Why a CFO believes you can’t have one without the other.
Can having a purpose help you live longer? There are reasons to think it is possible.
Consider This: The people of Okinawa, Japan are famous for their concept of ikigai, which translates to “the reason to get up in the morning”. They are also known for their longevity: Okinawa has one of the highest concentrations of centenarians in the world. “Their purpose-driven lives give them clear roles of responsibility and a sense of being needed until the hundred,” says author Dan Buettner.
Extend this idea to the business world. I would say the goal is the ikigai stakeholders. Young people in particular are determined to express their purpose by working for, buying, investing and associating with environmentally and socially responsible organizations.
It boils down to this: people want to do business with companies that reflect their core values.
As CFO, my priorities are growth and sustained profitability, as well as purpose. This is because purpose and profit are not mutually exclusive – in fact, they are intrinsically linked. They can and must co-exist to achieve relevance and longevity.
The targeted experience
For as long as I can remember, business leaders have focused almost entirely on profit. Today, fortunately, we live in a more conscientious time, with organizations that balance people, goals and profits.
“Goals-driven companies experience higher market share gains and grow on average three times faster than their competitors, while achieving higher employee and customer satisfaction,” according to a recent Deloitte study.
The goal appeals to all stakeholders. Research shows that these same goal-driven companies see 30% higher levels of innovation and 40% higher levels of workforce retention than their competitors.
To be clear: every for-profit business has a similar goal: to make money. Purpose can drive growth and value creation.
The goal is not hierarchical
To be effective, an organization’s purpose must resonate internally and externally, from early career employees to the board of directors. One of my favorite examples goes back 60 years. In 1962, when President John F. Kennedy visited the NASA Space Center, he noticed a janitor carrying a broom. He introduced himself and asked the janitor what he was doing for NASA. The janitor replied, “I’m helping put a man on the moon, Mr. President.”
It is the epitome of purpose in action at all levels of an organization.
Likewise, ServiceNow’s goal is to make the world a better place for everyone. It’s contagious and my connection to how I present myself daily at work runs deep because of it. This is one of the main reasons why this is my dream job.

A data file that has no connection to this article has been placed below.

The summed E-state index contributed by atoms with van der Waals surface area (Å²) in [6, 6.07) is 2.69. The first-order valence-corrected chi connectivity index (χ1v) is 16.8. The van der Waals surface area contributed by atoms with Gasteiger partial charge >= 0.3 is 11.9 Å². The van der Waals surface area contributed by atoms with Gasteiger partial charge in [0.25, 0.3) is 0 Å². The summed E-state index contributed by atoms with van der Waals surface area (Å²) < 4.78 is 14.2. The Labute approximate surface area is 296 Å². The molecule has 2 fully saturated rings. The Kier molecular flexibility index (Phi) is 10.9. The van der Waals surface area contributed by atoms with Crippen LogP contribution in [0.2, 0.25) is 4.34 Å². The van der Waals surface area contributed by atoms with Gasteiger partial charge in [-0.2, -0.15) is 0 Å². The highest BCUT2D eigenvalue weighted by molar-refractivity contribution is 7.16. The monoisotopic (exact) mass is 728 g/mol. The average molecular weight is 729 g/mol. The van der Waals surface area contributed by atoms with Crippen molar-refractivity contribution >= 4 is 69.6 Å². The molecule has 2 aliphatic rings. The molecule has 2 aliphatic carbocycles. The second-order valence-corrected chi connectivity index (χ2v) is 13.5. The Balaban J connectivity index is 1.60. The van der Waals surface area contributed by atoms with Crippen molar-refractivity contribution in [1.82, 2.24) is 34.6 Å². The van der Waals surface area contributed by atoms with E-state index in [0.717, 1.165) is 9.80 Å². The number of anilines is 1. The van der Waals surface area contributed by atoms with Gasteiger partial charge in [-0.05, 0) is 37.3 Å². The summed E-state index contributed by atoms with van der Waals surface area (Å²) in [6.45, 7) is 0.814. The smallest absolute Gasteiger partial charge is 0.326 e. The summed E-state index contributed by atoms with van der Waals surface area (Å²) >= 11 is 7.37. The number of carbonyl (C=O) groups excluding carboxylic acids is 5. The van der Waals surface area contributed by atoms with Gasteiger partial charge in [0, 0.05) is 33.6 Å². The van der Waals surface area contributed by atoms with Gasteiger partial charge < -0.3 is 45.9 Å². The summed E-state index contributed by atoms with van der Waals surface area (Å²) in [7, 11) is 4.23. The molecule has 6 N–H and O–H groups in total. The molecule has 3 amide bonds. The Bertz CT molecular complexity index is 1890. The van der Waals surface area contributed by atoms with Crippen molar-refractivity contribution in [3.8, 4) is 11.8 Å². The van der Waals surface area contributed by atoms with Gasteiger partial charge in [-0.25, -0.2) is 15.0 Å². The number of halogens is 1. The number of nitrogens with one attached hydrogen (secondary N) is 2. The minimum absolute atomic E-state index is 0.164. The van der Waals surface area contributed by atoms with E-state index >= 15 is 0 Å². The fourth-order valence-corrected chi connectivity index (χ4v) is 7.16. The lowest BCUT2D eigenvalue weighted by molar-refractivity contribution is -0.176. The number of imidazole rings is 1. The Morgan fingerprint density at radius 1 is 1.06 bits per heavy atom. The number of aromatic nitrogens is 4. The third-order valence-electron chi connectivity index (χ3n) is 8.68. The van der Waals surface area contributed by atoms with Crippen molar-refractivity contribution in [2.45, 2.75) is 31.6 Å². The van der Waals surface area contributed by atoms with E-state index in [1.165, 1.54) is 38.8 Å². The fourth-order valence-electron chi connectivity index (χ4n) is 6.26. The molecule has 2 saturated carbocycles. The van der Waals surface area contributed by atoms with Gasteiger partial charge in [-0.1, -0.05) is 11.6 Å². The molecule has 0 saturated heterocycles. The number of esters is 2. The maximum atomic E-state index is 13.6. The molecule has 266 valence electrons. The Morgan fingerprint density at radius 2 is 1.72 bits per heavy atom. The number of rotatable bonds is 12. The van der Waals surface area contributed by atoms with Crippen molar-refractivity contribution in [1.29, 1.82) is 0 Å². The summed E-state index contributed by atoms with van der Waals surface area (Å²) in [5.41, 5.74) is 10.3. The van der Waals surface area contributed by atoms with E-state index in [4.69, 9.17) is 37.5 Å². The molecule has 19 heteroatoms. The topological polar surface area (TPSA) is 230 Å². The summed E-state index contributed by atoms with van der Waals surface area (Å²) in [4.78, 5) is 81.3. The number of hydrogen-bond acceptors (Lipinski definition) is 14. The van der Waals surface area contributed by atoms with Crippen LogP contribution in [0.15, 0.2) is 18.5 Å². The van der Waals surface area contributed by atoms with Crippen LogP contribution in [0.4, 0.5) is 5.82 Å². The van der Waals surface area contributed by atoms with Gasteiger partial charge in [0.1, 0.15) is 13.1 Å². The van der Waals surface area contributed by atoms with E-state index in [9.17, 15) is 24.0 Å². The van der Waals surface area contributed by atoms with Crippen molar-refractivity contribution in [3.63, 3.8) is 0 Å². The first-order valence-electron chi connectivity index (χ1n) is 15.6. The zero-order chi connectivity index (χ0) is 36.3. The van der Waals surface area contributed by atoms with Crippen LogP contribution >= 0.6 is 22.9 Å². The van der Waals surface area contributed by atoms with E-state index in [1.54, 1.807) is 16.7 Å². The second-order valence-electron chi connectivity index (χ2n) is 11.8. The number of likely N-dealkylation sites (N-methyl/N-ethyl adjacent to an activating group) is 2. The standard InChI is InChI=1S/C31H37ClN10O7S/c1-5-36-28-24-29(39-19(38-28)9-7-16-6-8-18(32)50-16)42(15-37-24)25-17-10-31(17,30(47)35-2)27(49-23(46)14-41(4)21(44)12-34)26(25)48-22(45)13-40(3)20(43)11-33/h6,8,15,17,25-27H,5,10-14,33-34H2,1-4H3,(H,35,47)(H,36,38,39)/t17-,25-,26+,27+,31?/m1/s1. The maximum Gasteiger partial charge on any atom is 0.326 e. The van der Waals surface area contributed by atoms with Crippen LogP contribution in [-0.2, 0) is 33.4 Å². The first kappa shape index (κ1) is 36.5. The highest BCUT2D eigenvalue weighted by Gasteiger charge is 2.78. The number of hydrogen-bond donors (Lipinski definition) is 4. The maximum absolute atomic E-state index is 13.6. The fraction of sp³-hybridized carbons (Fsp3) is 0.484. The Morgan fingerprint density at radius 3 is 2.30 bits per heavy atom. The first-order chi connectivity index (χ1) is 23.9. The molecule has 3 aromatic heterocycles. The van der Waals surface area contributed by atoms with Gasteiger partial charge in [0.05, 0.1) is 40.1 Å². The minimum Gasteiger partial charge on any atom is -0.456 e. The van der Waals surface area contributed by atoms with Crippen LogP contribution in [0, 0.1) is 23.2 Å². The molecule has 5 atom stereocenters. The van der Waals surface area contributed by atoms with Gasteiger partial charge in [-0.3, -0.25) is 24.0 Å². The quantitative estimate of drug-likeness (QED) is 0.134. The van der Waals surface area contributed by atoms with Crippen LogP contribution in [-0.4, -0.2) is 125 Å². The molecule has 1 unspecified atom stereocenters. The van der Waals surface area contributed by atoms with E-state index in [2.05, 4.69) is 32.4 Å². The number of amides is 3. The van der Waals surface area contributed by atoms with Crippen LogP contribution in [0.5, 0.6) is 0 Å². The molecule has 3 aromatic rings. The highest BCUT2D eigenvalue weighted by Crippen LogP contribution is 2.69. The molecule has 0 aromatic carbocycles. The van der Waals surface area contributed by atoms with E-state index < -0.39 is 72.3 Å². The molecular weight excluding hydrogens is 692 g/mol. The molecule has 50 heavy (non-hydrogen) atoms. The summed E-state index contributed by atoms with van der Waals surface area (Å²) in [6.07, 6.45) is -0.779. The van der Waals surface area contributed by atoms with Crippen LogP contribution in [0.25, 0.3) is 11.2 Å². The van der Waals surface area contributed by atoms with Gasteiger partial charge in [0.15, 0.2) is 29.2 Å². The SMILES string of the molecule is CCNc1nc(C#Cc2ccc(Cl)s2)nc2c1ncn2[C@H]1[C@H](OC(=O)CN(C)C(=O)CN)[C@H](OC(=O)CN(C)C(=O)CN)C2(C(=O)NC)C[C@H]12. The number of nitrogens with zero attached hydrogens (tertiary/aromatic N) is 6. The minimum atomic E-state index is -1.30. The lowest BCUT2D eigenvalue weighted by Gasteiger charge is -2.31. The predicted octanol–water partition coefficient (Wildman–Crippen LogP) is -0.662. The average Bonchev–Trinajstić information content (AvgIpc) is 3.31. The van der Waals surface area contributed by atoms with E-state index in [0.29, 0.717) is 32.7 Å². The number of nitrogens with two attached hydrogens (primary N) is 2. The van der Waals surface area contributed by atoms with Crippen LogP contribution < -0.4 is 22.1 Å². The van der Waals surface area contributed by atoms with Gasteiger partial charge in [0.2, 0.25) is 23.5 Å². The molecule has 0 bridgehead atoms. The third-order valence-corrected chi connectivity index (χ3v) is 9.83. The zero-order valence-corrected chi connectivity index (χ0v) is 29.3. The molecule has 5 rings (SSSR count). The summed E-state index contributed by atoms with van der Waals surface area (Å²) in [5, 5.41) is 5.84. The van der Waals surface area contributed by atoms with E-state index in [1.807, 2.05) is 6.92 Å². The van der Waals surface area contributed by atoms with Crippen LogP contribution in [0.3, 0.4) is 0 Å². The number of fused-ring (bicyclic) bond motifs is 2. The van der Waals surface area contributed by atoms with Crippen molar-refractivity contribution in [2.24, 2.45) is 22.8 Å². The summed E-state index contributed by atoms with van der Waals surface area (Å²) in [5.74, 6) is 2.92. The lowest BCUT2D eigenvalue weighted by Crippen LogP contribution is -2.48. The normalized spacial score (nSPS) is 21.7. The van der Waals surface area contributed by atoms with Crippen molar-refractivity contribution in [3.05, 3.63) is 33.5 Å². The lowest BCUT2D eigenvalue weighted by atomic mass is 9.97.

Fred Reichheld, a longtime Bain consultant who created the Net Promoter Score (NPS), echoed that sentiment when speaking to our organization. He shared:
“Great companies are committed to a higher purpose, a purpose to enrich the lives of customers. Companies that are committed to putting customers first are the ones that will attract and retain the best employees, because good people are inspired by the idea of making the world a better place. It makes good business sense because when you treat customers the right way, it doesn’t just make your employees proud; it turns those customers into your promoters, your best sales force, your best marketing organization, and your best source of new ideas.
We believe ESG is a journey, not a destination. We are here for the long term.
Social investment = business investment
Incorporating an environmental, social and governance (ESG) program into an organization’s DNA contributes to its raison d’être. As ServiceNow’s ESG strategy lead, I know that setting realistic goals drives long-term impact and value, not just for investors, but for all stakeholders. We believe ESG is a journey, not a destination. We are here for the long term.
When ServiceNow launched a racial equity fund aimed at expanding opportunities for black communities, did it turn a profit? No. But investing $100 million to increase access to capital to facilitate home ownership and entrepreneurship is driving new talent acquisition and creating real, lasting impact. This is a powerful example of ServiceNow’s purpose: to make the world a better place for everyone.
As CFO, I believe in taking calculated risks and exploring new ways to achieve our business goals. By embedding purpose in our DNA, we can meet these expectations. It becomes a force multiplier, building trust and loyalty, boosting morale and improving performance. This results in greater retention, higher engagement, and long-term value creation.
For me, making the world a better place for everyone is the reason I get up in the morning. This is my ikigai. So think of purpose and profit like a cake: you can have it and eat it too. And I have to admit that I love cakes!